Fly with the Phoenix


Because He said so, that’s why
February 22, 2010, 12:43 am
Filed under: Family Transitions | Tags: , , ,

A final look at different roles within a family–from a biblical perspective–examines children and what they are called to do. I love this part. They are called to respect parents.

You may be thinking “Try telling that to headstrong teen boy or girl” right about now. I understand. I have one. However, it’s interesting to me that a guy 2,000 years ago–a bachelor without children–explained to a growing community of faith why the fifth commandment “honor your father and mother” is important for us and why it’s the first commandment that has a promise connected to it.

If we honor our parents, “then everything will be well with you and you will live a long time in the land that God is going to give you” (Exodus 20:12).

Some of the benefits of our children honoring us are obvious. When they do as they are asked, it’s easier for parents to have order within the household, kids are kept safe, they learn important life lessons–you probably have your own list of benefits.

Other benefits to our children honoring us are more difficult to see or grasp, but equally important–if not more so. Teaching children that God commands them to respect their parents is the beginning of their faith trek, their walk with the Almighty. Respect begins at home and naturally flows into other relationships as a result. If parents allow their kids to walk over them, there’s a good chance that child treats others poorly and will have a very difficult road ahead of them.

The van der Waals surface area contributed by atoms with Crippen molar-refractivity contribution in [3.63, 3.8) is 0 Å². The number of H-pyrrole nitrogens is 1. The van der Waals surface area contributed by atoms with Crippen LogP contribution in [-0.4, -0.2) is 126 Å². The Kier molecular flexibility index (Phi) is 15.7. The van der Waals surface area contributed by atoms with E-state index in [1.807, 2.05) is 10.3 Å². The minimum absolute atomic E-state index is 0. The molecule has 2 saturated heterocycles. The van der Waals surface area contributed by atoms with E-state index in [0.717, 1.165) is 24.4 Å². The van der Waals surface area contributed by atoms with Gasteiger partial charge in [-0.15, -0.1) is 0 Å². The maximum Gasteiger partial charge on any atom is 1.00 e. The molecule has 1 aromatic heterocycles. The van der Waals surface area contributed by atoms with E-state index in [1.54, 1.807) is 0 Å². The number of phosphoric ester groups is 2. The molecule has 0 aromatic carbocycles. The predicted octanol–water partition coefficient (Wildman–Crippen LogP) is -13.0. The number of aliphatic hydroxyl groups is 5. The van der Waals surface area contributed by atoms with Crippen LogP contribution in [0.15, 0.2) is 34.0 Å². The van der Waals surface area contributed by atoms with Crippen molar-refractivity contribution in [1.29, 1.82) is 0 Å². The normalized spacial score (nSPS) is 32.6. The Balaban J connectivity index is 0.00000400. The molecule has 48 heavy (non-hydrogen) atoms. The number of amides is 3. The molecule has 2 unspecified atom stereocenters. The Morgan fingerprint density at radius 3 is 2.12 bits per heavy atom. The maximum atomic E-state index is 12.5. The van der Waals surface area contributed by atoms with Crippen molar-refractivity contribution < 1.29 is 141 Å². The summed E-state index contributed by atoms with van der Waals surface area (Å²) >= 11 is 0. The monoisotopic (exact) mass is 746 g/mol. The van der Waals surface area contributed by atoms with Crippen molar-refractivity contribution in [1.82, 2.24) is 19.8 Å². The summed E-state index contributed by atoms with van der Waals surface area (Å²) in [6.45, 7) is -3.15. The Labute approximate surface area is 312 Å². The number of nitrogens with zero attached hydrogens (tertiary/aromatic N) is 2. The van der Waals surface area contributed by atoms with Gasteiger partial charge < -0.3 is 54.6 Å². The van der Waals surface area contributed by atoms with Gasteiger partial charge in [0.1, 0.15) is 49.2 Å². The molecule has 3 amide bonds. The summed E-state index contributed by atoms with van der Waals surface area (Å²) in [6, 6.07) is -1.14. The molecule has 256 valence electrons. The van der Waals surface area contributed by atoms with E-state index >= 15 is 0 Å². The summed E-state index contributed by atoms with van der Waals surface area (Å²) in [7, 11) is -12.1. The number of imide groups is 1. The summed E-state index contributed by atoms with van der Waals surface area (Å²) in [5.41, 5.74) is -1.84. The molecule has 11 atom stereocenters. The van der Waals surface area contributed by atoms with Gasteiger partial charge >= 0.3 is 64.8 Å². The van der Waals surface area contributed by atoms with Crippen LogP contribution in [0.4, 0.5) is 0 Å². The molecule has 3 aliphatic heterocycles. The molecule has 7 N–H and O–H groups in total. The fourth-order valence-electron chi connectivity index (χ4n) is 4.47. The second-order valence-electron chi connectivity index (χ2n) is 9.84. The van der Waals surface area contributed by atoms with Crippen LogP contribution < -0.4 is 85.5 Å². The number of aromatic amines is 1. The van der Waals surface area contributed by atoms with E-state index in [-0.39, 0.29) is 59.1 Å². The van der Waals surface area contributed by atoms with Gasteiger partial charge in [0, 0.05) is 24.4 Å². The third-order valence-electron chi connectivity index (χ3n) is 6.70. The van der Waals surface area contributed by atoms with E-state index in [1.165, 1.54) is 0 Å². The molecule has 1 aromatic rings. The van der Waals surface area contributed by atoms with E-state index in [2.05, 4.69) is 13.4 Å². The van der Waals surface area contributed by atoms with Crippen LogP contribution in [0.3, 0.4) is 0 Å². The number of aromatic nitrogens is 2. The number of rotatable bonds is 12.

How then, can a parent live so that they will be honored by their children? Many of us can look to the model our parents set. My parents showed me very clear boundaries, enforced them and did all of this out of extreme love for me. When I crossed the line, I was corrected then hugged.

Right now, I’m living apart from my daughter and dealing with an extremely challenging situation surrounding honoring/respecting not only me, but my husband, her stepfather. It’s just not happening, and she’s recently made a seriously poor choice that showed incredible disrespect. I won’t air our family’s dirty laundry, but suffice it to say our bond has been compromised.

With much time to think over this situation (again and again), I can’t help but turn to the memories of my parents–both deceased–and how they might have handled something similar. I think they would apply tough discipline that would convey a lesson, forgive me and continue to love me, which is what I’m trying to do. But I also reflect on my history of disciplining my child (or lack thereof) and I’ve concluded that I should have been a tougher parent more often and saved the girlfriend routine for someone else.

All of recognize hindsight is 20/20, and it’s usually not productive to look back, unless you can learn from your mistake. For parents, like me, who may have lost their footing in the discipline and respect department, I’m hopeful we can get it back over time by applying the correction, forgiving the misdeed, showing love and remaining firm, yet calm.

Which brings to mind another verse from scripture, “love is patient, love is kind.”

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